What do you do when you sit down to write and nothing happens? Is it really nothing? 3 novelists respond 

There is no one right way to write. 

This was my hypothesis when I began The Writer’s [Inner] Journey. The blog has gone on to be name as a top site for writers by scores of websites, and was a finalist for a Bloggie, among other honors.

One of the things I love about the 5-Question [Author] Interview is that, sometimes, I ask the same question of various authors. This month I’m going to do what I always thought I’d do when I began the blog, and that is display the varying responses given by different authors to a particular question I’ve asked about their writing.

So, let’s begin…


Meredith: What do you do when you sit down to write and nothing happens? Is it really nothing? {Or a path to someplace unexpected?}

ROB ROBERGE: …If I’m producing nothing, that’s because of my relationship with the process, I think. It’s me not being in the right state of mind to write. So, it IS something. It’s just not something very conducive to writing, maybe.

On the days when very little or no writing worth keeping is the result, I try to wait it out. In Buddhism, there’s this notion that if something is boring for two minutes, you should sit with it for four minutes, and if it’s still boring, sit with it for eight minutes. And so on. The point being, EVERYTHING is there…you just aren’t there FOR it. Well, the rhetorical “you” here being me. I try hard to never be prescriptive. My experience to the process is mine and there are writers I respect tremendously who have entirely different ways of going about it.

But, when I produce nothing? For me, it’s never the THING, I’d guess. It’s my relationship to the text (or lack of it in that moment). And it’s usually caused by me allowing my ego to invade the process, where it does not belong. In early drafts especially, I submit to language, rather than try to govern or lead it. Those show up more when I revise…when there is already something to work with.

THE COST OF LIVING (Other Voices Books) is Rob Roberge’s fourth book. Previous books include Working Backwards from the Worst Moment of My Life (Red Hen, 2010), More Than They Could Chew (Dark Alley/Harper Collins, 2005) and Drive (reprint, Hollyridge Press, 2006/2010). His writing has been featured in Penthouse, The Rumpus, ZYZZYVA, Black Clock, “Ten Writers Worth Knowing” issue of The Literary Review and many others.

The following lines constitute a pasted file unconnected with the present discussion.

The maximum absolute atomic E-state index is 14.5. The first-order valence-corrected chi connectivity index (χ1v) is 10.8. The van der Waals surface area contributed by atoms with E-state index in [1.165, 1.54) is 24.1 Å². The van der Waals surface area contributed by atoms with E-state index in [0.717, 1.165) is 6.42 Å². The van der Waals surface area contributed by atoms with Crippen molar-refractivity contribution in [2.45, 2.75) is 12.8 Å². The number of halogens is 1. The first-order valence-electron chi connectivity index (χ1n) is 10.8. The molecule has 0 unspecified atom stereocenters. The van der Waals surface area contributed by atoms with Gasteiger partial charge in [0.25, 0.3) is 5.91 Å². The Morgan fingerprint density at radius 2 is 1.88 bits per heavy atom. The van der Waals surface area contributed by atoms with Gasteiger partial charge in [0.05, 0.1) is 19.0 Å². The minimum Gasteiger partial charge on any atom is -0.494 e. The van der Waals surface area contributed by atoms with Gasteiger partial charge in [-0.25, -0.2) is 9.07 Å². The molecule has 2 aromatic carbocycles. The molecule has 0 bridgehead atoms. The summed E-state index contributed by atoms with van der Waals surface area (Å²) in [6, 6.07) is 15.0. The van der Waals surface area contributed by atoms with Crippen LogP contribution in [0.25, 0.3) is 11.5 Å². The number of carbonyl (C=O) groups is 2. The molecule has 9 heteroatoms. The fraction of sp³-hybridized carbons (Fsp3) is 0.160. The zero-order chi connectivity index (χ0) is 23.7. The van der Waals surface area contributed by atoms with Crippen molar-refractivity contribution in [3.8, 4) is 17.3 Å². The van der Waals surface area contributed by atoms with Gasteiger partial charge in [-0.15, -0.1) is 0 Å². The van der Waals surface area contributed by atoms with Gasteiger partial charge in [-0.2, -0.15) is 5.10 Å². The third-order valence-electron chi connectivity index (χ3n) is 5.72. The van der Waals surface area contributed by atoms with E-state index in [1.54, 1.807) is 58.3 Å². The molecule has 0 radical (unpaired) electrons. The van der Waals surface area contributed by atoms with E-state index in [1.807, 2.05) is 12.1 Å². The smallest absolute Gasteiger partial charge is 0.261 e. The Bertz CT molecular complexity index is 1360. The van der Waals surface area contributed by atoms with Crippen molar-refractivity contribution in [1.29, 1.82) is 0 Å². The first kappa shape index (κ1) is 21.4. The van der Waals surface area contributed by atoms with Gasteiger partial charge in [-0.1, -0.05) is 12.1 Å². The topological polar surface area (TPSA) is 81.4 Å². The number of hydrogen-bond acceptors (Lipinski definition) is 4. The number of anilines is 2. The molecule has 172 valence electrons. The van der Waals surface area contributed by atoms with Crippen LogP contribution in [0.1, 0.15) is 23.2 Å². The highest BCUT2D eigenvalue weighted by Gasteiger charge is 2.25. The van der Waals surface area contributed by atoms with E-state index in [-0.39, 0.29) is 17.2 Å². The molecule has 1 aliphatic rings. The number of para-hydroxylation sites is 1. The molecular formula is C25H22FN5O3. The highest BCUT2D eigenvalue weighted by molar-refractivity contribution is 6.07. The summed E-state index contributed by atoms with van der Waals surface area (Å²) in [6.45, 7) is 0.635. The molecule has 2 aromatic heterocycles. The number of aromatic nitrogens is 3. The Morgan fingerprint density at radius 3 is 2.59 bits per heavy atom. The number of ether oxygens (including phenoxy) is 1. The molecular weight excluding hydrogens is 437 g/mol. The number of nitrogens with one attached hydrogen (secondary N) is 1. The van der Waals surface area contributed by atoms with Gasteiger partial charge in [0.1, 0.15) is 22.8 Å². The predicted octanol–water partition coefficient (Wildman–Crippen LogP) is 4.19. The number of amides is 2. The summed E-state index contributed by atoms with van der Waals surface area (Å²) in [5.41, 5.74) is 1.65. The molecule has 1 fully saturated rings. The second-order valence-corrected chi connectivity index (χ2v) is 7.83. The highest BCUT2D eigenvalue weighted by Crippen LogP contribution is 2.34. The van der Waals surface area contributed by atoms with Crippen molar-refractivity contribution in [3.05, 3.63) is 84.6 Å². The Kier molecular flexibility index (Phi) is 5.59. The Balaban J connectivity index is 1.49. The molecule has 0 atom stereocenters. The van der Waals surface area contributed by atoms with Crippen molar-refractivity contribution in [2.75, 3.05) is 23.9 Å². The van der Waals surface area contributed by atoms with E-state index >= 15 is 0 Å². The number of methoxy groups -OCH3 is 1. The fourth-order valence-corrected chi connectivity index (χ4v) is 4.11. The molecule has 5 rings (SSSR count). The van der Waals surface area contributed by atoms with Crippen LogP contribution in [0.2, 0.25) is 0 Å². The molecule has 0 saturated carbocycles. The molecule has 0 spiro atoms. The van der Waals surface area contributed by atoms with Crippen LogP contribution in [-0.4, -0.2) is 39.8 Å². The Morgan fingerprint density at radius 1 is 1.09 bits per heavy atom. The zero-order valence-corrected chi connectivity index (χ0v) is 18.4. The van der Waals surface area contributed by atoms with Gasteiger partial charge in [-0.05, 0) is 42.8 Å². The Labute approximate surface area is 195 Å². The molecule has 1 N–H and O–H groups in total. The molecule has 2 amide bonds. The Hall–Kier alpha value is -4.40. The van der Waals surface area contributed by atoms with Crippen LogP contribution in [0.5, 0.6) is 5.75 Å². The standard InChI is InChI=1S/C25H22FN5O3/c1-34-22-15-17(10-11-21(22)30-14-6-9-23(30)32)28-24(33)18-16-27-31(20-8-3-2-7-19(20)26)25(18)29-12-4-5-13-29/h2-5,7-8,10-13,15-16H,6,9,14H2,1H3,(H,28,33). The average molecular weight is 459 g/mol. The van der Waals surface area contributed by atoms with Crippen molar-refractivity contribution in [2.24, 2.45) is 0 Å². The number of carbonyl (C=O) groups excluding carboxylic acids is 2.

YUVI ZALKOW: This happens more often than I’d like to admit. Maybe it is a touch better than nothing, but it just doesn’t seem to be what I expected or what I wanted from that writing session. Sometimes, I’ll write the scene I intended to write but it is just flat or boring or clichéd. I’m not driven by word count like some people I know are, so even if I do write 1000 words, if they suck, I’m disappointed. However, I’ll typically just give it a few days before I revisit what I wrote. When I revisit the writing, usually I can pluck something useful out of it. Or even just discover a core issue with my storyline or my character or something like that. I try not to let myself get too disheartened; I try to think about what I learned from the experience that can help me moving forward.

I don’t mean to suggest that I’m always constructive about these difficult moments. Some weeks, I just mope and feel sorry for myself.

YUVI ZALKOW’S debut novel (A BRILLIANT NOVEL IN THE WORKS) is now available online and in stores, and was a Rumpus Book Club pick for July 2012. His stories have been published in Glimmer Train, Narrative Magazine, The Los Angeles Review, Carve Magazine, and others. He is the creator of the “I’m a Failed Writer” online video series and has been rejected more than 600 times by reputable and disreputable journals. Follow him on Twitter: https://twitter.com/yuvizalkow


JESSICA ANYA BLAU: Yes, you’re so right, it’s always the path to someplace unexpected.  Last year my computer crashed and I lost about a hundred pages (I use Dropbox now).  I never really rewrote those pages, I wrote something completely different using only the idea behind those pages.  So even that “failure” was a path to someplace unexpected.

Jessica Anya Blau’s second novel, DRINKING CLOSER TO HOME, was a Target stores “Breakout Author” series pick.  Her first novel, THE SUMMER OF NAKED SWIM PARTIES, was picked as a Best Summer Book by the Today Show, the New York Post and New York Magazine.  The San Francisco Chronicle, along with other newspapers, chose it as one of the Best Books of the Year. Jessica’s website is here: http://www.jessicaanyablau.com/Jessica_Anya_Blau/Jessica_Anya_Blau.html

Photo by Aleksandar Pasaric

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